The Wall

  • Construction of the wall is a hostile act, and Mexico will not collaborate in any way; but it is a sovereign matter for the U.S.
  • Mexico will pursue any violation of international law in international forums.

U.S. Tax regime

  • Mexico must be prepared to change its own tax regime if changes to US tax law affect Mexican interests or the economic competitiveness.

Drug trafficking / cartels

  • U.S. must assume its responsibility to reduce demand, and stop the flow of guns and money.

Remittances

  • No measures that restrict the flow of remittances or increase their cost.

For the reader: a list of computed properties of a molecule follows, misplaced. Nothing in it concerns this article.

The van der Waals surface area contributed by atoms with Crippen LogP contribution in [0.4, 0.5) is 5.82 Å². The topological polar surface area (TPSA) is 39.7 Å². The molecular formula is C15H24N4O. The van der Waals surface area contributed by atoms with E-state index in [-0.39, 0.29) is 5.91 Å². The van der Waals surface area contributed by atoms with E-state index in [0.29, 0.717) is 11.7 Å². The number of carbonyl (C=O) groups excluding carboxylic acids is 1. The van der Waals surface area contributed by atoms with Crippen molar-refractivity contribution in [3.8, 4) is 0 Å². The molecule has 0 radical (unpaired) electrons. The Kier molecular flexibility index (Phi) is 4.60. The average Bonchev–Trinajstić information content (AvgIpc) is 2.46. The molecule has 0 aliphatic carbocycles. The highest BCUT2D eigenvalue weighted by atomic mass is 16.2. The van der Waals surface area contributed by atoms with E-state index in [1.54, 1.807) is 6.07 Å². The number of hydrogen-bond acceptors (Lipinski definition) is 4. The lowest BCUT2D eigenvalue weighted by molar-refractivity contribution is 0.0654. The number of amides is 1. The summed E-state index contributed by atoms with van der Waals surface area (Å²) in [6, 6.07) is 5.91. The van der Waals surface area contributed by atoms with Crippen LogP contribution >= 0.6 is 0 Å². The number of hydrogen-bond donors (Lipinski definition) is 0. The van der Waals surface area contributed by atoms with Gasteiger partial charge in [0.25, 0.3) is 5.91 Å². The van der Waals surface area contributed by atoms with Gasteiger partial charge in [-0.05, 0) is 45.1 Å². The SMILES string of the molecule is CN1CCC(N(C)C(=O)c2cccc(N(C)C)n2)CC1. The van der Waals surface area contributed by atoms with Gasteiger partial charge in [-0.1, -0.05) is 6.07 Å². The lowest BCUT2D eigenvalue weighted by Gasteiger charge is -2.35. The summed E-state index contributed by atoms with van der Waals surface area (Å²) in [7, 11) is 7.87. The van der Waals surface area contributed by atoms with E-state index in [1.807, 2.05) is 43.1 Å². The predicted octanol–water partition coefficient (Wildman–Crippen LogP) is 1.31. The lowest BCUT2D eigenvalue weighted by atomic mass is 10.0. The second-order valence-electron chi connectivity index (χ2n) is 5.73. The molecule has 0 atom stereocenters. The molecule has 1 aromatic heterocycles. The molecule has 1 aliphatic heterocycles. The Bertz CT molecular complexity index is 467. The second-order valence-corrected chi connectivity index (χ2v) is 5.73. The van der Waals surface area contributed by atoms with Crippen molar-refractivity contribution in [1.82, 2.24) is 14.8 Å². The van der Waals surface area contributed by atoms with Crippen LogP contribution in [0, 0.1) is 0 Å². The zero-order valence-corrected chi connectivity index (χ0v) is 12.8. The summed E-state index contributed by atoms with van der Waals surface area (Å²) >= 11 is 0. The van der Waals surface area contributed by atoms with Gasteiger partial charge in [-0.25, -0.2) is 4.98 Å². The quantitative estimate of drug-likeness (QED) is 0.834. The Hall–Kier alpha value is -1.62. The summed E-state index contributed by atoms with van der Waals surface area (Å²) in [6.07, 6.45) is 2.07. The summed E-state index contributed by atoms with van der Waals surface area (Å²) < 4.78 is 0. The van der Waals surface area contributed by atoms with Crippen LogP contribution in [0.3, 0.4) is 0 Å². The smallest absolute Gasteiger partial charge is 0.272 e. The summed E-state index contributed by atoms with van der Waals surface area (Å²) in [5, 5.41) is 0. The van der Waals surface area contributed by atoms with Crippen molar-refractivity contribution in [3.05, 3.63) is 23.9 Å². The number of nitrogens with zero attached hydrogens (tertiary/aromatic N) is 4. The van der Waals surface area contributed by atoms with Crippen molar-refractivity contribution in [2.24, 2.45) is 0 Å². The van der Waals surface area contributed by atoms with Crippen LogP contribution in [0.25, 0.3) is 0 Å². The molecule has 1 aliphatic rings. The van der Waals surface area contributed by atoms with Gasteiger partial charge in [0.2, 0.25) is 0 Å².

Videgaray testifies in Senate on priorities vis-à-vis U.S.

Foreign Minister Luis Videgaray appeared before the full Senate to present outline the government’s posture on the negotiations with the U.S. across the full range of issues.  He and the Senate agreed that they would prepare a document “to regulate and delimit” the negotiations, to be signed by both the administration and the Senate. The Senate leadership said they would have a draft to discuss when Videgaray returns on 3/7.

The principal points Videgaray made are here.

The major question is whether Mexico is willing to negotiate trade issues on a stand-alone basis, or will insist on an all-or-nothing “integral” negotiation, where trade, migration, the border, cooperation on security, and drug trafficking are all on the table. The former offers the prospect of a revised NAFTA in less than a year.  The latter would ensure that nothing gets resolved before both countries move into full election mode in 2018.